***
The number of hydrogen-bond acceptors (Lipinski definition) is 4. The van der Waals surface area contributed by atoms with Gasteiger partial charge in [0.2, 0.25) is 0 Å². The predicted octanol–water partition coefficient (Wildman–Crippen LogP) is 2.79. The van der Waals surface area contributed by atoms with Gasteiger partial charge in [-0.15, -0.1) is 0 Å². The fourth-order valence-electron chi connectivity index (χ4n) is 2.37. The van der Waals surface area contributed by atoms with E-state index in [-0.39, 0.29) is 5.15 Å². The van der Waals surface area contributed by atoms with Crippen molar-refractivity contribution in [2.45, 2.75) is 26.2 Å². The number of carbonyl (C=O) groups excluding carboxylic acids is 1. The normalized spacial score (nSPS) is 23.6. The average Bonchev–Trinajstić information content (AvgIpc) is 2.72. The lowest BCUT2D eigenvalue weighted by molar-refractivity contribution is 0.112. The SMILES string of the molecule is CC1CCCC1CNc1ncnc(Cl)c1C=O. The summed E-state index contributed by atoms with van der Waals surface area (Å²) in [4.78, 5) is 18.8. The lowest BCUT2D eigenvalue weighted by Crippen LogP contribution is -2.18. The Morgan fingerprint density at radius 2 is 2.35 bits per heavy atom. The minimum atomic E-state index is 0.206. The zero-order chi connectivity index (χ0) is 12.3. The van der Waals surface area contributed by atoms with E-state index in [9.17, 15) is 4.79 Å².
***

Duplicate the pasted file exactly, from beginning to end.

The number of hydrogen-bond acceptors (Lipinski definition) is 4. The van der Waals surface area contributed by atoms with Gasteiger partial charge in [0.2, 0.25) is 0 Å². The predicted octanol–water partition coefficient (Wildman–Crippen LogP) is 2.79. The van der Waals surface area contributed by atoms with Gasteiger partial charge in [-0.15, -0.1) is 0 Å². The fourth-order valence-electron chi connectivity index (χ4n) is 2.37. The van der Waals surface area contributed by atoms with E-state index in [-0.39, 0.29) is 5.15 Å². The van der Waals surface area contributed by atoms with Crippen molar-refractivity contribution in [2.45, 2.75) is 26.2 Å². The number of carbonyl (C=O) groups excluding carboxylic acids is 1. The normalized spacial score (nSPS) is 23.6. The average Bonchev–Trinajstić information content (AvgIpc) is 2.72. The lowest BCUT2D eigenvalue weighted by molar-refractivity contribution is 0.112. The SMILES string of the molecule is CC1CCCC1CNc1ncnc(Cl)c1C=O. The summed E-state index contributed by atoms with van der Waals surface area (Å²) in [4.78, 5) is 18.8. The lowest BCUT2D eigenvalue weighted by Crippen LogP contribution is -2.18. The Morgan fingerprint density at radius 2 is 2.35 bits per heavy atom. The minimum atomic E-state index is 0.206. The zero-order chi connectivity index (χ0) is 12.3. The van der Waals surface area contributed by atoms with E-state index in [9.17, 15) is 4.79 Å².